Take a relaxing Ord River cruise on one the Kimberley’s most scenic waterways through the dramatic red cliffs of the majestic Carr Boyd Range. Learn about the local history while keeping an eye out for curious crocs, interesting fauna, and amazing bird life. Various tour operators take visitors on this incredible journey offering half-day and full-day cruises as well as sunset cruises.
An Ord River cruise is bound to take your breath away as there is something new to discover at every bend. The view of the mighty Ord River from the water gives visitors a greater appreciation for the power and enormity of this significant waterway. Tours leave from and return to Kununurra and are an excellent way to see the diversity of the astonishing area.
Australia's Top End and the Kimberley await with adventures to be had, dreamtime culture to enlighten and glorious nature to explore. Marvel at the termite mounds of Litchfield National Park, see Rock Art and cruise the Yellow Water wetlands in Kakadu, discover Katherine Gorge and the Ord River, soar above the Bungle Bungles, see the Derby Boab Tree for yourself, then finish with a camel ride on stunning Cable Beach.
When you board a mighty Ord River cruise, you’ll understand the aboriginal name for the starting point of Kununurra. It means ‘big waters’ or ‘the meeting of the waters.’ The Ord River is 650 kilometres long and has a catchment area of approximately 55,000 square kilometres making it one of the major rivers of the Kimberley region.
The Ord River cruise operators have experienced tour guides who happily share their knowledge. They have an impressive understanding of the river’s ecosystems created by the dam and will explain the ecology and point out wildlife along the way.
In this area, the crocodiles outnumber the humans, many times over. Freshwater crocs live at Lake Argyle and in the Upper Ord River while their saltwater cousins make their home in the Lower Ord River. The river is also a haven for birds, and you may also catch a glimpse of wallabies and the Kimberley rock rat.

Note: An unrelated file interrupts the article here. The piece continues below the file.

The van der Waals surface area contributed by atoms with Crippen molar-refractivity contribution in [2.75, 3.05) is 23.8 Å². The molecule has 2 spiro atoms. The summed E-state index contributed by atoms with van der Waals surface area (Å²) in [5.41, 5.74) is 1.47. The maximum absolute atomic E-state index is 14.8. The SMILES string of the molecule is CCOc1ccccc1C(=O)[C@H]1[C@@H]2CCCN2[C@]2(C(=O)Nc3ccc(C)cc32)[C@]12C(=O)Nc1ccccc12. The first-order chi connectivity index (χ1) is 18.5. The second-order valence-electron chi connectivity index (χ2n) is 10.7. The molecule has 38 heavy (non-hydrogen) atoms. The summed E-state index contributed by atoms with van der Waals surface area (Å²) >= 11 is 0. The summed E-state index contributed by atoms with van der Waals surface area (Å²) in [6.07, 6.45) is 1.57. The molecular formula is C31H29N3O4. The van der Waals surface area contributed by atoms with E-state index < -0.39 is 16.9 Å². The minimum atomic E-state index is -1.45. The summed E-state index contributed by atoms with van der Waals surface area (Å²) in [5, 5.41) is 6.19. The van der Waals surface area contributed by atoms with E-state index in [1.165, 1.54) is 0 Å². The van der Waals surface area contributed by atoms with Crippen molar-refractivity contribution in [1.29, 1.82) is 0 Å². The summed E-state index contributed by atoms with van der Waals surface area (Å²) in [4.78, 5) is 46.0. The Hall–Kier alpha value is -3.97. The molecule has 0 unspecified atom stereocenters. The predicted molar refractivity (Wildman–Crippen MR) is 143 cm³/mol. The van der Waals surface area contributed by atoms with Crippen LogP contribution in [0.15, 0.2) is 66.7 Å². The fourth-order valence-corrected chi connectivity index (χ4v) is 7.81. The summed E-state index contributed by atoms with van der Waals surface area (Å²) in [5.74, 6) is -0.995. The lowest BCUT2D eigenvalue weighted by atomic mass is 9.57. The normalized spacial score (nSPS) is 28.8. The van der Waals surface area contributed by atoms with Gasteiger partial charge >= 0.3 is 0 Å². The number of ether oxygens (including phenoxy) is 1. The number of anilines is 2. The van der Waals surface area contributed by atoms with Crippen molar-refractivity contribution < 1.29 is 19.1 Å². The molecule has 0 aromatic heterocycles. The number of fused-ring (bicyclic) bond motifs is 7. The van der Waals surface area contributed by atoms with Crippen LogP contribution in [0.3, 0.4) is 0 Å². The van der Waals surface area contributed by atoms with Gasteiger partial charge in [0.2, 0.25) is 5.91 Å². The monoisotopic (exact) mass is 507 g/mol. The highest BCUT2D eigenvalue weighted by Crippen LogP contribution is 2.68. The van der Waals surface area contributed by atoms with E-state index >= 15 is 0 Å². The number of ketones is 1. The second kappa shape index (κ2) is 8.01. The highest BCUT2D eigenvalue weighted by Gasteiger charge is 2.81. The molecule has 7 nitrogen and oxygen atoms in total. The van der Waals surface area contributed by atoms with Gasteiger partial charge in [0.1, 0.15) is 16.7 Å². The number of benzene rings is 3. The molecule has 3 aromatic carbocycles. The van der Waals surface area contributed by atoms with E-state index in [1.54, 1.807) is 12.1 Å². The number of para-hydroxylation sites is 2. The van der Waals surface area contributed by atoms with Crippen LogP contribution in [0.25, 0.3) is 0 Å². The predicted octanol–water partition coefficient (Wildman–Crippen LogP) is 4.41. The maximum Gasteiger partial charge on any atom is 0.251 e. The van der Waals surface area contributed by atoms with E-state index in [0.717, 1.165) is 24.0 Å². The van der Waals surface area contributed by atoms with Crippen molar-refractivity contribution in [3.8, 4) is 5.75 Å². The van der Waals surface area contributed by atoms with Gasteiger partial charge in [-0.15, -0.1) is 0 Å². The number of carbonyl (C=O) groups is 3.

Created by the Ord River dam, massive Lake Argyle is WA’s largest man-made freshwater reservoir holding an astonishing 10.7 billion cubic metres of water – that’s more than 18 times the amount of water in Sydney Harbour!
Lake Argyle has an estimated 35,000 freshwater crocodiles, is home to 26 species of native fish including barramundi and is an important bird area with more than 240 species of birds - almost one-third of the known species in Australia. The Lake Argyle area hosts 150,000 waterbirds including migratory wader bird species that fly in from the northern hemisphere.
Part of the Ord River Irrigation Scheme, Lake Argyle is the largest reservoir of freshwater in Australia when in flood, after Lake Pedder in Tasmania at normal supply level. A scenic flight over Lake Argyle is the only way to gain a true appreciation of its vastness and beauty.
The Ord is called ‘mighty’ for good reason. At 650 kilometres long, with a catchment area of around 55,000 square kilometres, it’s one of the major rivers of the Kimberley region of Western Australia.
The mighty Ord River rises near Halls Creek and flows through the man-made freshwater reservoir of Lake Argyle and Lake Kununurra emptying into the Cambridge Gulf.
There are several operators taking visitors on Ord River cruises. They vary in length from half day to full day with some including a sunset cruise. Some serve morning tea, afternoon tea, a BBQ lunch, or a campground dinner. One of the longest cruises is 55 kilometres in total, from Kununurra to the Ord Top Dam.
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